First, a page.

In terms of the extras, a mass-produced facsimile of a hand-carved leather-covered 237 page color scrapbook is loaded with such amusing ephemera as one of his sports writer father’s columns about then 11-year old Neil’s “chicken business” and contracts Young’s mother signed on behalf of her minor son so he would be paid BMI royalties on his Buffalo Springfield compositions. The cover letter tells Mrs. Young that she should “be very proud of your son. He is not only talented but a young gentleman.” Young’s parents must have kept every notebook and scrap of paper he ever wrote on. Young’s father was convinced of his son’s genius at a young age. I loved reading his account of seeing his son perform in Carnegie Hall in the early 70s and how proud he was. (Hell, I’d be proud if I was Neil Young’s father, wouldn’t you be?). There are scads of handwritten lyrics and reviews cut from endless magazines and newspapers. In terms of the books one usually finds in a major artist box set, this one also goes right to the head of the class. I’ve never seen another even half as good. All in all the packaging is attractive (if not necessarily that durable) and it’s a gorgeous thing to unwrap. It’s a shoe-in for several Grammy awards (not that anyone cares, but still…)
There are 128 tracks, nearly 60 of them never heard before spread across the ten discs. The old metal file cabinet user interface is nothing that innovative, but it’s probably the most appropriate considering the depth and archival purpose of the set. There is a nice looking “timeline” that displays photos, video clips and hidden tracks along the way. The set contains the first release of Young’s 1973 documentary Journey Through The Past and twenty video clips. Some of them are totally wonderful (like Young walking out of a record store with bootlegs of his music, the mind-blowing CSNY live performance, an appearance on The Johnny Cash Show and a 1970 performance at the Finjan Folk Cafe) but this is where my first problem with Archives comes in. The video content, whilst containing several gems, isn’t nearly enough. Not enough to justify the price, the fan expectations and not nearly enough to satisfy the wide open spaces of the storage available on Blu-ray (couldn’t most of this material fit on like TWO Blu-ray disc?). Where, for instance is the amazing BBC “In Concert” performance from 1971 or more of the CSNY performance?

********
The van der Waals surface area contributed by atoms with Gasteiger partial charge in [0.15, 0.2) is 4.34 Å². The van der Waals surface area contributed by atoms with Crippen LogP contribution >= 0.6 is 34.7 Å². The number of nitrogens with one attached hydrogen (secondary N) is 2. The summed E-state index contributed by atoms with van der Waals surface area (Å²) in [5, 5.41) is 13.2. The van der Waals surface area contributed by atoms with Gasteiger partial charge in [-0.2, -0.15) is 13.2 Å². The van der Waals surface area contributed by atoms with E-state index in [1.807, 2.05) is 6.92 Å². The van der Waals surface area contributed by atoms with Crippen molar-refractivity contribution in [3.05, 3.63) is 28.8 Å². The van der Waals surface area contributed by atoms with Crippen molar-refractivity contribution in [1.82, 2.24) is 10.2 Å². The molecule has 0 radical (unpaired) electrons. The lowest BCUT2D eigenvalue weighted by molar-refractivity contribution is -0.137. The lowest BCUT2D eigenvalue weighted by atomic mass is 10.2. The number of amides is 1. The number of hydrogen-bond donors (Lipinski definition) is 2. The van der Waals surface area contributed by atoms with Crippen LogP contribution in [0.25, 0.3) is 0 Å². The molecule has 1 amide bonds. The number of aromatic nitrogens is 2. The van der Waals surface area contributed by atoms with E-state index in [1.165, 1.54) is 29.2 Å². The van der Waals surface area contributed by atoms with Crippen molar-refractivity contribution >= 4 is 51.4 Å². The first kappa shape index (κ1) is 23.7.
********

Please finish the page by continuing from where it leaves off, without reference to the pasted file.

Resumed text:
My biggest problem with Archives, though, is not what is or isn’t on the set (Blu-ray owners will get updates from Blue-ray Live as long as their players are hooked up to the Internet, so Young could always add things later as he pleases) rather it’s the list price. This is where I become deeply ambivalent about Archives.
A sampling of work here from Israeli artist, Boaz Arad. According to Arad, the above rug represents (for better or worse), what a Nazi hunter might do if he/she were able to capture the ultimate prize. The video below Cuisinarts a number of speeches to the point where Hitler’s forced to say, in Hebrew no less, “Greetings, Jerusalem. I am deeply sorry.”
Phil Cirocco is fascinated by vintage analog synthesizers and cheesy soundtracks from vintage sci-fi films. His website, the Novachord Restoration Project details how he lovingly refurbished a 1938 polyphonic synthesizer from Hammond:
The first commercially available synthesizer was designed by the Hammond Organ Company in 1938 and put into full production from 1938 to 1942. The Novachord is a gargantuan, all tube, 72 note polyphonic synthesizer with oscillators, filters, VCAs, envelope generators and even frequency dividers.
I bought my Hammond Novachord around 10/2004 in Connecticut. After chatting with the few brave souls who tried to repair these beasts, I soon realized that replacement of all the passive components was necessary for reliable and stable operation of any Novachord. However, the sheer number of components and it’s complexity, make properly restoring a Novachord a Herculean task.
After escaping from prison in 1970, Leary found refuge in Algeria with the Panthers’ Eldridge Cleaver, who was himself on the lam for attempted murder. But rather than receiving Leary as a kindred spirit—and displeased with his drug-touting ways—Eldridge kidnapped Tim and his wife, Rosemary Woodruff…er, placed them under “revolutionary arrest.” Eldridge eventually freed the pair, but, in the clip above, you can still get a sense of their uneasy Algerian alliance.